Welcome to the chat. There were no All-Area first-teamers for this school year in both football and basketball. The closet was a first-team football player from Monticello, Bryan Phipps, who was a second-team selection in basketball.As for the makeup of this team, or any team for that matter, we never look at it as a career achievement-type thing where seniors are rewarded for being seniors. The best players are the best players, regardless of their year in school. As for the point totals, there's so much that goes into a player's scoring average. One thing is the quality of the team. Good teams might be good because they have numerous players who can score and rebound and that was the case this year, especially with Centennial and St. Joseph-Ogden. Those schools didn't need their top players to get 20 points per game every time out, but when they did need that kind of production, they were able to get it. As for the 14-point average for first-teamers, I think that's what someone figured out for the 10 players picked. There were certainly players that averaged well above that and others below who were more valuable for their ballhandling and distributing skills. Thanks for checking in.
Do you take into consideration the level of competition when deciding all area teams and players of the year (for baseball particularly)? It seems that (other than basketball) the all-area teams are dominated usually by small school athletes. I think that some consideration should be given to players that may not have as good as statistics but has played tougher competition throughout the season? Just curious. Thanks.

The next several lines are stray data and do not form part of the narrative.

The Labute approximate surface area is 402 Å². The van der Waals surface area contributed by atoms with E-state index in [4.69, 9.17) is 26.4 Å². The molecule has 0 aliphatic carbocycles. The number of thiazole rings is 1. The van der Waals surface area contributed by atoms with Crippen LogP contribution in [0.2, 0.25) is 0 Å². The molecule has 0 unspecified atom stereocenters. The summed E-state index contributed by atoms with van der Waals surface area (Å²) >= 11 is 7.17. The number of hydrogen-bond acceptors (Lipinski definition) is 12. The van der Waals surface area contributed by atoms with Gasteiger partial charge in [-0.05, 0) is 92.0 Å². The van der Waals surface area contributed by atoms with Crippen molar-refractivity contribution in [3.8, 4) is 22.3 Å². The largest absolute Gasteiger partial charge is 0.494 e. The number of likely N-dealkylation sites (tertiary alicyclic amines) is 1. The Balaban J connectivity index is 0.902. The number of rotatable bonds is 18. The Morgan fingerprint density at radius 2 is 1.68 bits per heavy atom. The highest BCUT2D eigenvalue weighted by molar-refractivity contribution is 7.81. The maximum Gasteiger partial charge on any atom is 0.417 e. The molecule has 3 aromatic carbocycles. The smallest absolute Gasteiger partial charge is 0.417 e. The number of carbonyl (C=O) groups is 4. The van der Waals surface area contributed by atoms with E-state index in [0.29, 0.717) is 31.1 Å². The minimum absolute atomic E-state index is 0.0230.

You bring up some issues that we always take into account every year, regardless of the sport. We've had players from the larger schools as Players of the Year quite often in football and, just last year, the choice in baseball was a Class 4A player (Chuckie Robinson, from Danville). We try to avoid "projecting" how someone would do if they were at a different school, whether that is a larger or a smaller school. I don't think it's right to assume a big-school player would always do better at a smaller school, and vice versa. We have to look at how they perform at the levels they are at. We certainly don't go strictly on stats. That's simply one of the supplemental areas where we look. We recognize there are always people who think so-and-so was overrated and that someone else was overlooked. That's the nature of the business. Our goal is to come up with a team that is representative of our entire circulation area, which covers about 50 or 51 high schools. One of the considerations is which smaller schools play larger schools and, on the opposite side of that, which larger schools play quite a few smaller schools. we always seek input from the coaches, as well.
Im hearing that the Decatur LSA coach Dave Kreps is on the outs with the LSA administration. Have you heard any of that?
It would be a shame. Before he tookover Kyle Karsten, that team only won 3 games and it was the same team all three times. Kreps just recorded a 20 win season and regional final.
I have not heard anything along those lines, so I don't honestly know what the situation is. No doubt, the Lions program did well, led by a player who will be continuing his career at Millikin University.
We have to wrap this up for this week and move onto the other things on the to-do lsit. Thanks to all who have participated. It's appreciated.